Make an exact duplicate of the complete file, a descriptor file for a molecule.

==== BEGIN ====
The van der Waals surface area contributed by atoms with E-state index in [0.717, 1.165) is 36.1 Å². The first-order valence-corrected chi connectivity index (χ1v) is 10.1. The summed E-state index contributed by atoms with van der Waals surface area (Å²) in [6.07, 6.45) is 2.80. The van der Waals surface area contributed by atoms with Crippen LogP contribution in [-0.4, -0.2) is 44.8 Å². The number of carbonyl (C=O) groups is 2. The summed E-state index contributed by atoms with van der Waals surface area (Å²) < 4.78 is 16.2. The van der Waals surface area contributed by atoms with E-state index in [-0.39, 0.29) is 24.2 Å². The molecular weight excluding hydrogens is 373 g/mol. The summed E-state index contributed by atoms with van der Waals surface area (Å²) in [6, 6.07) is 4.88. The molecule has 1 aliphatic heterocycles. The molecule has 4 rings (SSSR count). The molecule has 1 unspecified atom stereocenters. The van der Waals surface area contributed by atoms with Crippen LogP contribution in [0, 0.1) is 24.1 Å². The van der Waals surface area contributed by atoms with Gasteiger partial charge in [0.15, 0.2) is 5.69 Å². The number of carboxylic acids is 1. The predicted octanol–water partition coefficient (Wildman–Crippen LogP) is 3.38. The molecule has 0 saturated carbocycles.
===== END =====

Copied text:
The van der Waals surface area contributed by atoms with E-state index in [0.717, 1.165) is 36.1 Å². The first-order valence-corrected chi connectivity index (χ1v) is 10.1. The summed E-state index contributed by atoms with van der Waals surface area (Å²) in [6.07, 6.45) is 2.80. The van der Waals surface area contributed by atoms with Crippen LogP contribution in [-0.4, -0.2) is 44.8 Å². The number of carbonyl (C=O) groups is 2. The summed E-state index contributed by atoms with van der Waals surface area (Å²) < 4.78 is 16.2. The van der Waals surface area contributed by atoms with E-state index in [-0.39, 0.29) is 24.2 Å². The molecular weight excluding hydrogens is 373 g/mol. The summed E-state index contributed by atoms with van der Waals surface area (Å²) in [6, 6.07) is 4.88. The molecule has 1 aliphatic heterocycles. The molecule has 4 rings (SSSR count). The molecule has 1 unspecified atom stereocenters. The van der Waals surface area contributed by atoms with Crippen LogP contribution in [0, 0.1) is 24.1 Å². The van der Waals surface area contributed by atoms with Gasteiger partial charge in [0.15, 0.2) is 5.69 Å². The number of carboxylic acids is 1. The predicted octanol–water partition coefficient (Wildman–Crippen LogP) is 3.38. The molecule has 0 saturated carbocycles.